What is a typical day like for a recruiter? We love getting the lowdown from our members and finding out more about their careers! We asked Tom Drew Senior Consultant at Redline what his day is like; how he started in the recruitment industry and why he loves recruitment.
What’s your current job and how did you get to where you are today?
Whilst studying Science in Sport and Exercise in Science at University, I remember being at the pub and my friend telling me about his new job in high tech recruitment. He referred me to Redline… Four years and a promotion later, I’m still very much in the business.
What’s a typical day like for you?
Firstly, I drive from Bedford to Luton, typically listening to Radio 1. Once in the office, I’m usually one of the first in the breakout area for breakfast. I catch up on emails and action the most important and then follow up on my daily plan, my primary focus is working on strategic accounts.
What do you love about recruitment?
The technology sector is continuously evolving and there is always something new to learn every day. Certainly, each day can be different. Whether it be a client having new products, processes or requirements. Visiting clients enables me to enhance my technical knowledge of manufacturing and operational practices and a greater understanding of my client’s requirements and the types of candidates they need in order to achieve their business objectives.
What’s the most challenging part?
It is constantly target driven. This means the pressure is always on, but even more so to deliver a quality and accurate shortlist to my clients and agree on the right timeframes based on my findings.
Is there anything about recruitment you’d change?
Unfortunately, companies who are not compliant, often those who are not members of the REC are those who ruin the reputation of the recruitment industry. Recruiters certainly have a bad name, and frequently bad mouthed. We see in the media nearly every day recruiters who don’t call candidates back or those who don’t follow GDPR requirements with client engagements. It takes a lot of time and consideration before we send a shortlist.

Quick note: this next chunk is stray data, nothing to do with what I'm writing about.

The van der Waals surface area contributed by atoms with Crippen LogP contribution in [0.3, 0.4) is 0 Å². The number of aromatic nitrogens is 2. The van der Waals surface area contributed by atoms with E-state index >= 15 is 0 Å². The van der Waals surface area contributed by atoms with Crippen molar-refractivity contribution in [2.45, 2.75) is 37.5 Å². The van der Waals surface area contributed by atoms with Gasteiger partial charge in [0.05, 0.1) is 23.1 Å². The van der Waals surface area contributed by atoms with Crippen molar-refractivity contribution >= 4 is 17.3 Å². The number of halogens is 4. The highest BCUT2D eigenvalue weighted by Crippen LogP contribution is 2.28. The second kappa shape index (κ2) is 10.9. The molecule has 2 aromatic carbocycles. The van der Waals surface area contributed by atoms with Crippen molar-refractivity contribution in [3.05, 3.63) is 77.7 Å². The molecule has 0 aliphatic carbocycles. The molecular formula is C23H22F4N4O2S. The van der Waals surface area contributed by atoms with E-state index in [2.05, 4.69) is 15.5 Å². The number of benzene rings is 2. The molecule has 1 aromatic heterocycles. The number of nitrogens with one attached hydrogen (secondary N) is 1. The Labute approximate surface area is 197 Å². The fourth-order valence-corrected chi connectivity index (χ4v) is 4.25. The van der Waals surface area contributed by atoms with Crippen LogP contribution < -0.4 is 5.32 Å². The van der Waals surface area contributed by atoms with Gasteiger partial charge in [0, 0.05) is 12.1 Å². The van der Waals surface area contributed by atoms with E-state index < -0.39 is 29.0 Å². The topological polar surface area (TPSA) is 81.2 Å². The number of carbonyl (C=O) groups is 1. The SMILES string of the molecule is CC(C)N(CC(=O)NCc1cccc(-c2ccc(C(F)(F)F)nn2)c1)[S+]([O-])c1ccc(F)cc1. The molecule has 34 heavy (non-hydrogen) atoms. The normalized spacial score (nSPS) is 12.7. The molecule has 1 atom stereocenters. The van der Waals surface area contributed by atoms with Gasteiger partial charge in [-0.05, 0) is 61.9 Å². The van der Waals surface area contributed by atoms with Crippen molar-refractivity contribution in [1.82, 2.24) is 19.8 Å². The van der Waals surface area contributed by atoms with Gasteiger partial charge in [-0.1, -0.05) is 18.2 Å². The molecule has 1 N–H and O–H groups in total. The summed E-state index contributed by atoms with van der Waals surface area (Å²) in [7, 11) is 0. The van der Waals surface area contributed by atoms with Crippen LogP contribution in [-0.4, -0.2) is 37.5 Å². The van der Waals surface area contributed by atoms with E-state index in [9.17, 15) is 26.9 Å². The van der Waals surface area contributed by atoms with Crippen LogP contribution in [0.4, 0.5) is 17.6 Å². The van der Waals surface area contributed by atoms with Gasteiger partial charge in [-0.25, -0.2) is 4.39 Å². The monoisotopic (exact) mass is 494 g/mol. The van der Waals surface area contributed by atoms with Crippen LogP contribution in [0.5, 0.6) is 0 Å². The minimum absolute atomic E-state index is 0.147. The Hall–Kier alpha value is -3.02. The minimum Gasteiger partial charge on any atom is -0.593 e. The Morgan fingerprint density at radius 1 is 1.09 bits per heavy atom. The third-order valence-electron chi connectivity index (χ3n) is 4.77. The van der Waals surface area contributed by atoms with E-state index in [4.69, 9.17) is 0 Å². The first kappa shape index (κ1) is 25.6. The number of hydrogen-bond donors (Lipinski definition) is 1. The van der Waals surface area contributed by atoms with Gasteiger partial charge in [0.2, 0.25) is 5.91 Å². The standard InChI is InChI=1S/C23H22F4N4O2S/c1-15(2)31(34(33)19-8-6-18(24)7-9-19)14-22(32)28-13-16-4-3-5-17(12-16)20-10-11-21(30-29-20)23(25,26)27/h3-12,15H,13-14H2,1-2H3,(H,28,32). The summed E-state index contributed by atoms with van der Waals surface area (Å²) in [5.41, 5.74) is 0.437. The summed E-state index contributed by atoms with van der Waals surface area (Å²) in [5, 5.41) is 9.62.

What would you tell someone just starting out in the industry?
Always ensure you plan – plan the day, plan how you will reach your targets and plan for the next day. Organisation is the key to success, coupled with great communication skills. You have to be a people person to be in this business. You are constantly having conversations with clients, candidates and your colleagues, which means you need to also know how to work with a diverse community of people. If you are competitive, motivated and are prepared to work hard to progress quickly then recruitment will offer you a career that you will enjoy. Its hard work, the hours can be long, and it can be frustrating at times, but nothing beats the thrill of placing a candidate in a job they wanted, the client is happy they have secured their services and you have even better earning potential!
What’s the number one thing a great recruiter needs in their toolkit?
Great communication combined with a positive attitude towards continued learning. Recruiting isn’t an easy career. To be a successful recruiter, you need to know the nuances of the company you’re hiring for, as well as how to identify the skills and attributes of the candidates you’re interviewing. Not only that, but you need to know how to juggle hiring multiple roles at the same time and constantly keep in touch with various stakeholders, including C-level executives, hiring managers, team members, and candidates––all of whom can be hard to get in touch with.
What’s your best candidate success story?
I believe my greatest candidate success story is when I placed the Health, Safety & Environmental Advisor role for a leading tier 1 supplier to the automotive sector. The candidate did not have the required relatable experience; however, they clearly were very bright with a real passion for health, safety and environmental practices. This shone through at the interview and although they would have a steep learning curve, the client gave her a chance. She received an offer with a pay increase and the chance to really develop her career with training provided. I keep in touch with the candidate and client regularly and she is still continuing to excel to this day.
Are you working towards any particular career aspirations?
Within the next year, my personal goal is to become the first Industry Specialist within the Manufacturing & Operations Division of Redline.
Would you consider studying for a recruitment qualification?
I have recently completed a Level 3 Certificate in Recruitment Practice exam, accredited by the REC. I am currently awaiting my results. Fingers crossed!